SAM Magazine—Government Camp, Ore., March 31, 2022—A new master development plan from Timberline operators R.L.K. and Company outlines major capital investments to further integrate Summit Pass (formerly Summit Ski Area) with Timberline Ski Area. The plans include a two-stage gondola that would provide game-changing direct, aerial access from the Summit Pass base area to Timberline, upgraded Summit Pass facilities and parking, and a new mid-station.
While the United States Forest Service (USFS) has accepted the SE Group designed plan, the plan still faces a multi-step approval process. “Our 2022 Timberline Master Development Plan was recently reviewed and accepted by the U.S. Forest Service. While it does not approve any of the concepts held within, it recognizes that they are consistent with the Forest Plan,” explained president and area operator Jeff Kohnstamm.
The plan is part of a strategy to in part address “transportation issues such as a lack of parking on the mountain, access challenges, and traffic congestion.” Key to that strategy is the development plan’s cornerstone project: the two-stage gondola.
Summit Pass, which sit directly below Timberline on the south slopes of Mt. Hood, was acquired by R.L.K and Company in 2018 and merged with the upper mountain in July 2021 to offer a combined 4,540 vertical feet, the longest in the United States. There is currently no lift connection between the two ski areas, though. The proposed 10-passanger gondola would rectify that.
The gondola would be a top-drive with an hourly capacity of 1,800 people per hour, and would include a mid-station with access to an area of beginner terrain with surface lifts as well as other programming, like camping sites or yurts and a potential tubing area. It would originate adjacent to the existing Summit Pass chairlift bottom terminal and terminate at a top terminal adjacent to the top terminal of the Jeff Flood Express, providing direct access to the upper mountain for guests and employees.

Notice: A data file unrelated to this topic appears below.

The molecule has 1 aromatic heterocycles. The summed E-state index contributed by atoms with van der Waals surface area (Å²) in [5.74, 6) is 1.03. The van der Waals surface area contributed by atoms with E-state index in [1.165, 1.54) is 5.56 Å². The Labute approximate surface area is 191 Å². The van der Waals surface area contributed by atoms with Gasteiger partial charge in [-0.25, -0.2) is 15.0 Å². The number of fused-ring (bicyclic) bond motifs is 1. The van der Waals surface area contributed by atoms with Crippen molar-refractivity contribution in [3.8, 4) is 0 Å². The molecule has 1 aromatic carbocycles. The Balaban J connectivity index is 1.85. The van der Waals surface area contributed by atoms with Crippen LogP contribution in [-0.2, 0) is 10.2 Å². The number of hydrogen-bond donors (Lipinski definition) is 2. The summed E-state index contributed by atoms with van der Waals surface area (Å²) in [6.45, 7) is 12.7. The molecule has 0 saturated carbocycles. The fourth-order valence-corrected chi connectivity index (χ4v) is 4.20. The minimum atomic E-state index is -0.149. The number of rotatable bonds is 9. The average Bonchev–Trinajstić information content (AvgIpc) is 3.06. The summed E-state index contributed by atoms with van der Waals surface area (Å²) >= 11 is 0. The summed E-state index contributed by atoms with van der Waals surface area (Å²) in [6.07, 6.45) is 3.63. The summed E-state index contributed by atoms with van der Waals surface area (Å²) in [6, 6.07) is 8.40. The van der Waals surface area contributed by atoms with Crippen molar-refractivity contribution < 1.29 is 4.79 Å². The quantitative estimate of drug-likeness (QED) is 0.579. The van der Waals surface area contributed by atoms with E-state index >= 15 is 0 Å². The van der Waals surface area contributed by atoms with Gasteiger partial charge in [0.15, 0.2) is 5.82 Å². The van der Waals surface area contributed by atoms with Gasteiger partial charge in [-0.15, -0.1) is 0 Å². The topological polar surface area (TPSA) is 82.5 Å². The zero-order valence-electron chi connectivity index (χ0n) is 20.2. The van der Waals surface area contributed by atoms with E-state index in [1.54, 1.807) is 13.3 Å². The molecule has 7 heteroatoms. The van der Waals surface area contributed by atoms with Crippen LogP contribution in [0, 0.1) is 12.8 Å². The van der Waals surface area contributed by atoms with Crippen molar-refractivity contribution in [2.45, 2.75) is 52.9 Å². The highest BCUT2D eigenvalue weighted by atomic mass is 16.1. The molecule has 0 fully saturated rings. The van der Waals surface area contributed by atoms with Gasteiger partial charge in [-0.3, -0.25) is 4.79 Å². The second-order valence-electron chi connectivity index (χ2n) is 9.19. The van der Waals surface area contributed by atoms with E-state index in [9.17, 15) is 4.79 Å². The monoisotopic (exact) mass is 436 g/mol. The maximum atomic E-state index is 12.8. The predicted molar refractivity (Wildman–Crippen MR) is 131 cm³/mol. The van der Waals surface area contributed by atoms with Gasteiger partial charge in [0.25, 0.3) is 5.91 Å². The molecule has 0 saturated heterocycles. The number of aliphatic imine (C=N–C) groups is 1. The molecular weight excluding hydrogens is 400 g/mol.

The gondola aims to shift parking patterns by driving more guests to the Summit Pass base area, alleviating the congestion on OR Highway 173 (the Timberline Road). To support that, the Summit Pass base area would also be reconfigured. The plan would remove some parking from the Timberline Lodge and add 500 to 600 parking spaces at Summit Pass, and reconfigure some access and circulation roads.
A new 20,000-square-foot lodge at Summit Pass would include restaurant service and seating, ticketing, ski school, retail, restrooms, a daycare center for guests and employees, and a deck with additional seating and direct access to the planned gondola and the Summit Pass chairlift.
Pending USFS approval, other provisions in the plan include an upgrade to the Summit Pass chairlift (a 1980s fixed-grip double), the addition of several new surface lifts, upgrades to the terrain network, construction of the Molly’s Portal Day Lodge on the upper mountain, expanded maintenance facilities, snowmaking, night lighting, utilities, and ski patrol facilities.